Bill Weye

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A hole in the Columbia Gas explosion story

The hole in the ground where the Scores strip club used to be isn’t the only hole in Springfield this morning.

Media reporting has left a gaping, unexplained hole after Columbia Gas admitted the cause of the explosion on Worthington Street was human error.

Here’s a basic timeline of what happened Friday, November 23:

  • potential gas leak reported
  • 4:05pm Columbia gas shows up
  • 4:20pm Columbia gas punctures the pipe
  • Columbia gas reports the puncture and evacuation proceeds
  • 5:25pm explosion

Okay, why/how did Columbia Gas originally show up? It wasn’t for the puncture that happened at 4:20.

In fact, there have been reports of natural gas smells at Scores for some time:

On Friday night, a dancer at the club told the Globe that she had smelled gas in the building over the past four months. She said the club’s owner used deodorizers to mask the scent.

Besides, the puncture happened out on the street, at the building foundation. In one hour how does an overpowering gas smell move from outside to inside the building on the second floor?

Lastly, except for one story in the Boston Globe, media members seem to be afraid to speak with strippers that worked at Scores.  It might upset some sensibilities, but talking to the strippers might push this story along.

Photo from WBUR/AP.

What a 2nd grade teacher did this summer

School teachers do all kinds of things in the summer. Hang out, travel, spend time with their families, learn.

My sister Patty took one of her former students, now in the fourth grade, to the zoo. From the story I heard, the little boy has lived a rough life. Already. He was a behavior problem in school, which probably had something to do with having a less than stable home.

Patty brought the student under her wing, staying in touch with him and his family, inside and out of school. At the end of his year in my sister’s class, the boy won a bicycle for being the most improved student. He didn’t know what to do with it. He’d never ridden a bike.

If you were to ask my sister’s colleagues at the elementary school she teaches at, some might say she’s a strange bird. She taught in an inner city school with inner city problems (Springfield, MA); left for a plum job in the suburbs, only to get bored and realize those kids didn’t need her; then come back to the city because the job was more rewarding.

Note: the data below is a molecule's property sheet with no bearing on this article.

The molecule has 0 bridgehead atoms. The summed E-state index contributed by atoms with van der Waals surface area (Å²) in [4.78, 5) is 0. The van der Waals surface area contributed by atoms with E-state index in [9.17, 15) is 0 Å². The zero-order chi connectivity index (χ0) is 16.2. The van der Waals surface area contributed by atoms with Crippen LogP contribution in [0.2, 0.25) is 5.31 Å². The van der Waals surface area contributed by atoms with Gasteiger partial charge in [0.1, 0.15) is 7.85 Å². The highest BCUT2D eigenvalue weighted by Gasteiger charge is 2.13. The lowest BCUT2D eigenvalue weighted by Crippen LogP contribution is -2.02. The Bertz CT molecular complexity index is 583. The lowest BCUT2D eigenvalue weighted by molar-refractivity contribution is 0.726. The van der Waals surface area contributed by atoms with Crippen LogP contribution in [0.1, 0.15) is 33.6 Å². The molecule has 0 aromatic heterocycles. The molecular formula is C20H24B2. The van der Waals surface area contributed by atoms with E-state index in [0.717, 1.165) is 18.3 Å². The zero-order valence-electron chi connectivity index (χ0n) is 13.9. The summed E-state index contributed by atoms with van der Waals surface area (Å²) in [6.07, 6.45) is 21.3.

Students in Patty’s class get presents from her at Christmas. Don’t think just pens, pencils, and paper. Depending on the student, the present is more likely to be underwear, socks, or other essentials.

Sometimes, that’s the way teachers in an inner city school roll.

Join a CSA and you’re going to know A LOT about the food source

I received Riverland Currents this morning, the weekly newsletter from the CSA (community supported agriculture) I joined this year. It was interesting, though not exactly what I was expecting. Actually, I’m not sure what I was expecting. Maybe news about how a tractor broke down, the weather was too hot or too cold, too wet or too dry, or maybe even photos showing off the sun tans the farmers have already developed?

Instead, the newsletter had a lot of talk about maggots of all varieties: seed corn maggots and cabbage root maggots, among others (the photo above is of maggots eating broccoli roots). The details about maggots and their prevention!

This has been a threat for us every year so over the last 2 years we developed a system to deal with cabbage root maggots which involves getting row cover on the crop the very same day we put it in the ground. The row cover acts as a physical barrier preventing adult maggot flies from laying eggs on the plants that in turn hatch into maggot larvae and feed on the roots of the young seedlings. After two years of great success using this row cover method this year we inexplicably were still hit hard with root maggots underneath the row cover.

Impressive stuff. I guess that’s part of what you pay for with a CSA share: information about the food source. Though I never thought about maggot news. When you’re shopping in a big grocery store with little signs proclaiming “local produce!”, they never mention maggots next to the photo of some hardscrabble Farmer Brown.

Photo by mcav0y and republished here under a Creative Commons license.

Local television news will show a lot, but tell you little about a tornado